The adventure begins...
This epic trip began with a mini trip to Colorado to pick up the chef and see a beloved friend's new baby. I took the Boulder-bound bus from the Denver airport and remembered how much I adore being an anonymous traveler.
Rome in a day.
Honestly, that's all we really needed! Sasha and I walked and ate and walked and ate and saw the pretty things and commented how cool it was that at every turn there was some old ruin. Look! Another piece of history! It was amazing and delightful and there were lots of tourists. That night we met up with Janet and Frank (who recently transplanted from San Diego to Naples and helped us coordinate the retreats!) and a few friends for an amazing Roman meal in the historic Jewish ghetto.
The next day we took the train (that's what you do in Europe!) to Tuscany to scout out the town we'd be living in for the next two weeks. Cortona is a dream and when you're there it feels like you're in a movie. (Yeah, it's famous from the book and movie Under the Tuscan Sun, but watch this one instead). We lived like locals (thanks AirBnB), had wine with lunch AND dinner, purchased food from the local farmer's market for the retreat, and hiked up to the Chiesa di Santa Margherita and the Fortezza Girifalco.
Retreat Week 1: Casale Girifalco
The reason we came to Italy was finally here! We were blessed with glorious October weather and the week was filled with daily yoga, a tour to town, a cooking class, an art class, language instruction, lounging by the pool, and many joyous meals. We learned that Santa Margherita is the patron saint of those who wander, those who are homeless, and prostitutes. (I like her so much.) Each participant brought something special to the group and shared their spirits wholeheartedly. This retreat was especially special because my Aunt Jennifer came along as a participant!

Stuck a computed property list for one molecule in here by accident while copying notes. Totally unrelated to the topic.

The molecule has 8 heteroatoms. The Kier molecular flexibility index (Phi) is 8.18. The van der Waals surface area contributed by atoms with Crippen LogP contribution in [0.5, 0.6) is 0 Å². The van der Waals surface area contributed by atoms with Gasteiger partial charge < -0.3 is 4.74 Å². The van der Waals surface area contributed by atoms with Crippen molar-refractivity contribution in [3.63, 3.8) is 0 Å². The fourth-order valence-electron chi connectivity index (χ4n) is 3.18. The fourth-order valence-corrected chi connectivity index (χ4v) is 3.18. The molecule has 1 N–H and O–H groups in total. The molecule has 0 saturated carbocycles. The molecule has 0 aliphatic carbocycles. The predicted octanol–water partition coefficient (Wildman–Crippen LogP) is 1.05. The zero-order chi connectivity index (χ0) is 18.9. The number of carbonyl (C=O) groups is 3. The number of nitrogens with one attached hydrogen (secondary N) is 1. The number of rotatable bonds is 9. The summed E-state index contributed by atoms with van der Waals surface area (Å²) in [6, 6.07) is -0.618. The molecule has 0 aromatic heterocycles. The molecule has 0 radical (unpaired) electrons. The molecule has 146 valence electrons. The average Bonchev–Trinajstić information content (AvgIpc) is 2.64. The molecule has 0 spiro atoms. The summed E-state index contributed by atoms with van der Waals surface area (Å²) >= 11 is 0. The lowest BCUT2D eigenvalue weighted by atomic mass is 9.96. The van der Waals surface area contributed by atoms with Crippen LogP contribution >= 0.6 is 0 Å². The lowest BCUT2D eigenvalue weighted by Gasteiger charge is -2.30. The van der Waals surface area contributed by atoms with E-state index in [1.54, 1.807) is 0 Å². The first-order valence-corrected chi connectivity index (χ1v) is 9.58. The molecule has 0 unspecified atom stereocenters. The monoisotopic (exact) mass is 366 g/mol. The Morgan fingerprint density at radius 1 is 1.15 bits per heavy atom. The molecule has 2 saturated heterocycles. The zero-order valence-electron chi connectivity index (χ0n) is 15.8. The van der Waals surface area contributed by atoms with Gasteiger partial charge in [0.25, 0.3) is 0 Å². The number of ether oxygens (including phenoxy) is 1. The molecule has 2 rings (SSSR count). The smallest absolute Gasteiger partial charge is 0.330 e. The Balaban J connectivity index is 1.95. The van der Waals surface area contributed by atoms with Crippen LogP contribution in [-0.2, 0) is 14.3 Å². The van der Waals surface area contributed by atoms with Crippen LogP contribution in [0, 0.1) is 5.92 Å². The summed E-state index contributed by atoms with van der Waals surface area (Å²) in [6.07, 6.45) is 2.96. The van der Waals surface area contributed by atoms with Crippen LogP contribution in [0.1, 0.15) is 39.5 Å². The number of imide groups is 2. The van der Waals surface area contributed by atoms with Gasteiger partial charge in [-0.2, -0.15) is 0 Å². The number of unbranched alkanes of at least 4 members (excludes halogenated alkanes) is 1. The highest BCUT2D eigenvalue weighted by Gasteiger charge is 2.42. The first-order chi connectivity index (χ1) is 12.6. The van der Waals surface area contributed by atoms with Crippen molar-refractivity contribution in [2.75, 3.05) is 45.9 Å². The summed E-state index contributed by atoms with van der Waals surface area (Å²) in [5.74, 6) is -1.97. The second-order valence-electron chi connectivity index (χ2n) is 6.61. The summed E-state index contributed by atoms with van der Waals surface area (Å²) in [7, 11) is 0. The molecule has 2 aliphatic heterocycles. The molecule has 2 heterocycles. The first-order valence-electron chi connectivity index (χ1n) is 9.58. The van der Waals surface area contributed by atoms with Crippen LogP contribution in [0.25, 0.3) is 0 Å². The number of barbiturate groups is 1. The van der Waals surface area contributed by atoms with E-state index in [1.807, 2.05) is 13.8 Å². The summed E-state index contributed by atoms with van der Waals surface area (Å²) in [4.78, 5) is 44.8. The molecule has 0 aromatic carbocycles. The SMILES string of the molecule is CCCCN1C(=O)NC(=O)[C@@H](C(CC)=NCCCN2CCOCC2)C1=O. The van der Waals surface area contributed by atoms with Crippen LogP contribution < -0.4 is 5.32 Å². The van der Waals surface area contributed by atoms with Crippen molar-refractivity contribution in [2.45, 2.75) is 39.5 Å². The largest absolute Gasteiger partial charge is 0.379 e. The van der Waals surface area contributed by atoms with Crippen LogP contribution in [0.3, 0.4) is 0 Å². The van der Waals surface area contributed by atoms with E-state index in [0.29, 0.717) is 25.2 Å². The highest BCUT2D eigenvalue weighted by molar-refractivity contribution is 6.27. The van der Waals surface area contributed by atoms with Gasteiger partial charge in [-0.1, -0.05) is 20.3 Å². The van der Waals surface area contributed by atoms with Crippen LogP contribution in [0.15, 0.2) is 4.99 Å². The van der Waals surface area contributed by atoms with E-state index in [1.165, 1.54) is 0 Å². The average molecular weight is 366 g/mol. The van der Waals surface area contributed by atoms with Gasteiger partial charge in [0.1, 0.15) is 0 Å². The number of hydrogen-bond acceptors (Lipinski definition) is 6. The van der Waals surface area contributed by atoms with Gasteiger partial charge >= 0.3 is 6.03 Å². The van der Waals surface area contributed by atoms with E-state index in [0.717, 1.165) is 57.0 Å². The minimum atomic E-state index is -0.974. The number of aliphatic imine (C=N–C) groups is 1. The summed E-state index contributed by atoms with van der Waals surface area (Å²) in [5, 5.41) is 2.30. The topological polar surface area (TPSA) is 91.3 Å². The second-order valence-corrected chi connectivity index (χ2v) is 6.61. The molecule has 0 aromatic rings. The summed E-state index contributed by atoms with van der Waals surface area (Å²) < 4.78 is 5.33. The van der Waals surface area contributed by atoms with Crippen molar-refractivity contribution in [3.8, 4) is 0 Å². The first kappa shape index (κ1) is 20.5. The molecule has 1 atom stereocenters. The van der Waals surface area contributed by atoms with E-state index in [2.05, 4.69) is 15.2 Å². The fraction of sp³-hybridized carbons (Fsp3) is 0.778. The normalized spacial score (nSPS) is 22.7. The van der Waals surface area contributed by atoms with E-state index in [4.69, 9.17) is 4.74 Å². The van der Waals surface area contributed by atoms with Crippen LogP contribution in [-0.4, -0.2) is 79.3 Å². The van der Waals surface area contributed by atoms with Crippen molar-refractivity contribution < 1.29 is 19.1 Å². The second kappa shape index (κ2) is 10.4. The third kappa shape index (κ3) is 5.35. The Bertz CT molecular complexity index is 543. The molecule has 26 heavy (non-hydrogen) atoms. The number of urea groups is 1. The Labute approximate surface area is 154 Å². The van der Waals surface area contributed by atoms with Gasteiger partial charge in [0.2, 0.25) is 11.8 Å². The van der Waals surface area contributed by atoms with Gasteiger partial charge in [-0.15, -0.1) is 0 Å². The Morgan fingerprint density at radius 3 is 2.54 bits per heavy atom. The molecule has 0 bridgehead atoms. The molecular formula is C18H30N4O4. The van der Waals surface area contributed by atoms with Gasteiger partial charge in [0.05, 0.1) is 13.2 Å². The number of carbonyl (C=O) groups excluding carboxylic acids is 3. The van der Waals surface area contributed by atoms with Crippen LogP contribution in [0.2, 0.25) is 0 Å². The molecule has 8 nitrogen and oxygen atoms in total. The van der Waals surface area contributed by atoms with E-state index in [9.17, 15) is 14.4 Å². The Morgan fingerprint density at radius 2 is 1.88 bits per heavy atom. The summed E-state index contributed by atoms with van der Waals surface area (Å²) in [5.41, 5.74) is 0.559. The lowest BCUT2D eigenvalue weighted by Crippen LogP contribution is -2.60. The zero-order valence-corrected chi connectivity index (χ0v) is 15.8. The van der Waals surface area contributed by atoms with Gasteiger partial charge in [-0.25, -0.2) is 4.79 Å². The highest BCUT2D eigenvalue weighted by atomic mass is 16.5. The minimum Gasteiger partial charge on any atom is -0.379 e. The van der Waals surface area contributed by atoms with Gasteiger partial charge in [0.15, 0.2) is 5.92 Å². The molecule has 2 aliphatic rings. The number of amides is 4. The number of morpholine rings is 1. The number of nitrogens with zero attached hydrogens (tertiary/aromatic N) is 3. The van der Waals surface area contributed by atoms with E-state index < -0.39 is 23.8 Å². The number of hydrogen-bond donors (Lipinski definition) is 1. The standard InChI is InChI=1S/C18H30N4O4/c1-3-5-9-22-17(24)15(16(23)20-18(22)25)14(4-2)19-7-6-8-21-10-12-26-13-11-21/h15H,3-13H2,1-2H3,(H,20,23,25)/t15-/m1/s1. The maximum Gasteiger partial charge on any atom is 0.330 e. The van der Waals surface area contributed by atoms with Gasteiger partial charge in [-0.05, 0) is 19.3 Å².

Florence/Italy Road trip
For our day off before our next group of yogis arrived, we took an adventure to Florence. It was a rainy day and although beautiful and delicious (I'm pretty sure I had my best Italian meal there, but it's a toooough competition), it was a little bit of a shock to be amongst the hoards of tourists after small-town, walled-city living. My highlights were the train ride, the gelato (if you don't try it 1-2 times per day, HOW will you find the perfect scoop??), the area around the Uffizi Gallery, and singing loudly in the car on the road trip to drive back to Cortona.
Retreat Week 2: Maesta del Sasso
And just like that a whole new group of wide eyed yogis were here! Our second week's villa was down the hill from the first and it was very cool to look up at the town we'd just been in. We filled our days with daily yoga, an architecture tour of town, a cooking class, an art class, wine tasting, lounging by the pool, and delightful shared meals. We learned about the walled city of Cortona (and its 14 churches!) and that it was lived in/built by Umbrians, Etruscans, and Romans. This week was special because Sasha's parents joined us for the last few days! It was hard to say goodbye to this darling town and I'm forever grateful for our time there.
Unless you've also experienced the perfection that is pizza di napoli, I don't want to talk to you about anything that happened here. Well, Mount Vesuvius, wonderful hospitality, pizza.
Amalfi Coast: Nocelle